This pass attempts to combine groups of two or three instructions that are related by data flow into single instructions. It combines the RTL expressions for the instructions by substitution, simplifies the result using algebra, and then attempts to match the result against the machine description. The pass is located in combine.c.
This pass looks for cases where matching constraints would force an instruction to need a reload, and this reload would be a register-to-register move. It then attempts to change the registers used by the instruction to avoid the move instruction. The pass is located in regmove.c.
This pass looks for instructions that require the processor to be in a specific “mode” and minimizes the number of mode changes required to satisfy all users. What these modes are, and what they apply to are completely target-specific. The source is located in lcm.c.
This pass looks at innermost loops and reorders their instructions by overlapping different iterations. Modulo scheduling is performed immediately before instruction scheduling. The pass is located in (modulo-sched.c).
This pass looks for instructions whose output will not be available by the time that it is used in subsequent instructions. Memory loads and floating point instructions often have this behavior on RISC machines. It re-orders instructions within a basic block to try to separate the definition and use of items that otherwise would cause pipeline stalls. This pass is performed twice, before and after register allocation. The pass is located in haifa-sched.c, sched-deps.c, sched-ebb.c, sched-rgn.c and sched-vis.c.
These passes make sure that all occurrences of pseudo registers are eliminated, either by allocating them to a hard register, replacing them by an equivalent expression (e.g. a constant) or by placing them on the stack. This is done in several subpasses:
The reload pass also optionally eliminates the frame pointer and inserts instructions to save and restore call-clobbered registers around calls.
Source files are reload.c and reload1.c, plus the header reload.h used for communication between them.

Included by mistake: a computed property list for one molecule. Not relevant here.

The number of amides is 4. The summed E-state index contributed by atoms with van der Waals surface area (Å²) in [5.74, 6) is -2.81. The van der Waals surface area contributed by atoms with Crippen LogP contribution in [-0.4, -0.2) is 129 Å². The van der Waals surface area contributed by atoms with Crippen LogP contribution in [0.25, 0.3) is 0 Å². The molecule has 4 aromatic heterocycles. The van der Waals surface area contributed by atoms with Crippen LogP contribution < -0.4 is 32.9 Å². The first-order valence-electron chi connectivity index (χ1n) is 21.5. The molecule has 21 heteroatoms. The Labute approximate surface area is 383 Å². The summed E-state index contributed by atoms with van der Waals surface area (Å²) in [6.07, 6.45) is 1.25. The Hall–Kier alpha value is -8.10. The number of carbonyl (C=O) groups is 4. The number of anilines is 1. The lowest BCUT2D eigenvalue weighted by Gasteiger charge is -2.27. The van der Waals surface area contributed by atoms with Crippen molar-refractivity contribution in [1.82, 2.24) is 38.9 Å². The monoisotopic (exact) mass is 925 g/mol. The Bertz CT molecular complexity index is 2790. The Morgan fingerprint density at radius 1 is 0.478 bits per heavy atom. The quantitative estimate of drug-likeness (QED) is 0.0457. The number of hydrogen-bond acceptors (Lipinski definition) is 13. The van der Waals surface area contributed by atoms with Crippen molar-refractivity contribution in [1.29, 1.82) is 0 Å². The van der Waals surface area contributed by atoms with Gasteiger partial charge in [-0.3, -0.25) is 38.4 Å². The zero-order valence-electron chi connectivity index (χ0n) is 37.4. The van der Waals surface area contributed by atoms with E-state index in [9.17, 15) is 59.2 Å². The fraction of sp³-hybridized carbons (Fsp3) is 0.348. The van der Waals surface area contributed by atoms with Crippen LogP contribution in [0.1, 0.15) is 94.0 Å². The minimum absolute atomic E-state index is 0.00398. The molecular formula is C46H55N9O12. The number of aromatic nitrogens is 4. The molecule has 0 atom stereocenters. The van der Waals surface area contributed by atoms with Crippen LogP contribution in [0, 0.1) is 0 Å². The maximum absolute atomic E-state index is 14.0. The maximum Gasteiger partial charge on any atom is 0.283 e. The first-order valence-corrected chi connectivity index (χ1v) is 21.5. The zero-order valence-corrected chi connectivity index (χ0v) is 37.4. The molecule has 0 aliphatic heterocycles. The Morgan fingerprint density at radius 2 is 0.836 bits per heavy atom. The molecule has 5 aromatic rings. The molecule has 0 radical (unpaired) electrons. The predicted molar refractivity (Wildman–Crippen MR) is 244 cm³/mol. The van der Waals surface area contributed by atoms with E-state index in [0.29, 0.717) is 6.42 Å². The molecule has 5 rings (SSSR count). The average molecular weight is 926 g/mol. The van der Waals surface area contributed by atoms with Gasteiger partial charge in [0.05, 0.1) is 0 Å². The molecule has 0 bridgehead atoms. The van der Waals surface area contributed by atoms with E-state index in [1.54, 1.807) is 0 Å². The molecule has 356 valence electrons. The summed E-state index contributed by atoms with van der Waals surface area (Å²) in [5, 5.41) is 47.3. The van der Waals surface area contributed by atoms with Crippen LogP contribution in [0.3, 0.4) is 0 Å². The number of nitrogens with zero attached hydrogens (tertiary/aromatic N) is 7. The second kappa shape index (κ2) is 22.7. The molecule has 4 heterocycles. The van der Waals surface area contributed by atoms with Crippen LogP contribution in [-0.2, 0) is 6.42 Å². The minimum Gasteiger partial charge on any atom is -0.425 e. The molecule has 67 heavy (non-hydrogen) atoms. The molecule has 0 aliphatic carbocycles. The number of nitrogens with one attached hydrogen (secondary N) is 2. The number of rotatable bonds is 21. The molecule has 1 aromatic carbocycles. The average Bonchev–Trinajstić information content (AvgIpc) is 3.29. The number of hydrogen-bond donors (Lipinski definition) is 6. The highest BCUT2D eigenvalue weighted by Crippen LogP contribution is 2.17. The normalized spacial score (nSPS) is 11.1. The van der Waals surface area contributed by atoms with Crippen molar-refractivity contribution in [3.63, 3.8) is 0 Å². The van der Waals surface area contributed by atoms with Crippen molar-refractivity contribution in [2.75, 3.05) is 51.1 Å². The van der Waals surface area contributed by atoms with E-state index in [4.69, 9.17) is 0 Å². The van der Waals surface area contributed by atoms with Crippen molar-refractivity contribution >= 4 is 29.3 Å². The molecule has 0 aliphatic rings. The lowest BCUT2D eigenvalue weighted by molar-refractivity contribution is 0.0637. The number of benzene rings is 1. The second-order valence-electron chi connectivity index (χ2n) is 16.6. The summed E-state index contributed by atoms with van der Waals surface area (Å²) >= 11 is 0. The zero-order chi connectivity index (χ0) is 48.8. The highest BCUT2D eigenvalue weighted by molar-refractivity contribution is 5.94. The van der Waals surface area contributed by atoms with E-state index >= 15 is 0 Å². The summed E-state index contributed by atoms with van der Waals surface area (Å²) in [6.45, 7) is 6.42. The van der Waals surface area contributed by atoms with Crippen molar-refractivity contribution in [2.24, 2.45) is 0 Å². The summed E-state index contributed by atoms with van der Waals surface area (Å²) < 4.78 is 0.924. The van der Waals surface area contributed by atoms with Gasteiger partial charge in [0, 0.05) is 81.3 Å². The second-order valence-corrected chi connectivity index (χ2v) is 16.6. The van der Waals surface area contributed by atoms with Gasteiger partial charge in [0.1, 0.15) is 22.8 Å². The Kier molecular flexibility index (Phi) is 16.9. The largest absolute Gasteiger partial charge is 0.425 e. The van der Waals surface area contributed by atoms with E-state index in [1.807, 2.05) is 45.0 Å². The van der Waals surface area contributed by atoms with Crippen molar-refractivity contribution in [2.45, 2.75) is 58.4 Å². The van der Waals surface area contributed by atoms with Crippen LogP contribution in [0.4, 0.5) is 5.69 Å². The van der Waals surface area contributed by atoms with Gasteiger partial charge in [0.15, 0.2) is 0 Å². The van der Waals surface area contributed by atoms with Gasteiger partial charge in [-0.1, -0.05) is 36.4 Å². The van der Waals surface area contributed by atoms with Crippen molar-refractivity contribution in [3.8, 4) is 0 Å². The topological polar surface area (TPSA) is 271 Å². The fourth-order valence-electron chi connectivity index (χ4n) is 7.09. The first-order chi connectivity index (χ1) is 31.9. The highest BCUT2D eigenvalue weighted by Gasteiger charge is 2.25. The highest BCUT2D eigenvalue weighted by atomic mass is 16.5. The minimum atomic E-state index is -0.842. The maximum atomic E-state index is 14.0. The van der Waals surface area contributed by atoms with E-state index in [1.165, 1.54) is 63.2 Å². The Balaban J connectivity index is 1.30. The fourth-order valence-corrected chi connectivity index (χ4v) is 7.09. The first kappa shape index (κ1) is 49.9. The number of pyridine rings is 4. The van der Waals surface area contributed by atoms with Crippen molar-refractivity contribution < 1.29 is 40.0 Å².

This pass implements profile guided code positioning. If profile information is not available, various types of static analysis are performed to make the predictions normally coming from the profile feedback (IE execution frequency, branch probability, etc). It is implemented in the file bb-reorder.c, and the various prediction routines are in predict.c.
This pass computes where the variables are stored at each position in code and generates notes describing the variable locations to RTL code. The location lists are then generated according to these notes to debug information if the debugging information format supports location lists.
This optional pass attempts to find instructions that can go into the delay slots of other instructions, usually jumps and calls. The source file name is reorg.c.
On many RISC machines, branch instructions have a limited range. Thus, longer sequences of instructions must be used for long branches. In this pass, the compiler figures out what how far each instruction will be from each other instruction, and therefore whether the usual instructions, or the longer sequences, must be used for each branch.
Conversion from usage of some hard registers to usage of a register stack may be done at this point. Currently, this is supported only for the floating-point registers of the Intel 80387 coprocessor. The source file name is reg-stack.c.
This pass outputs the assembler code for the function. The source files
are final.c plus insn-output.c; the latter is generated
automatically from the machine description by the tool genoutput.
The header file conditions.h is used for communication between
these files. If mudflap is enabled, the queue of deferred declarations
and any addressed constants (e.g., string literals) is processed by
mudflap_finish_file into a synthetic constructor function
containing calls into the mudflap runtime.
This is run after final because it must output the stack slot offsets for pseudo registers that did not get hard registers. Source files are dbxout.c for DBX symbol table format, sdbout.c for SDB symbol table format, dwarfout.c for DWARF symbol table format, files dwarf2out.c and dwarf2asm.c for DWARF2 symbol table format, and vmsdbgout.c for VMS debug symbol table format.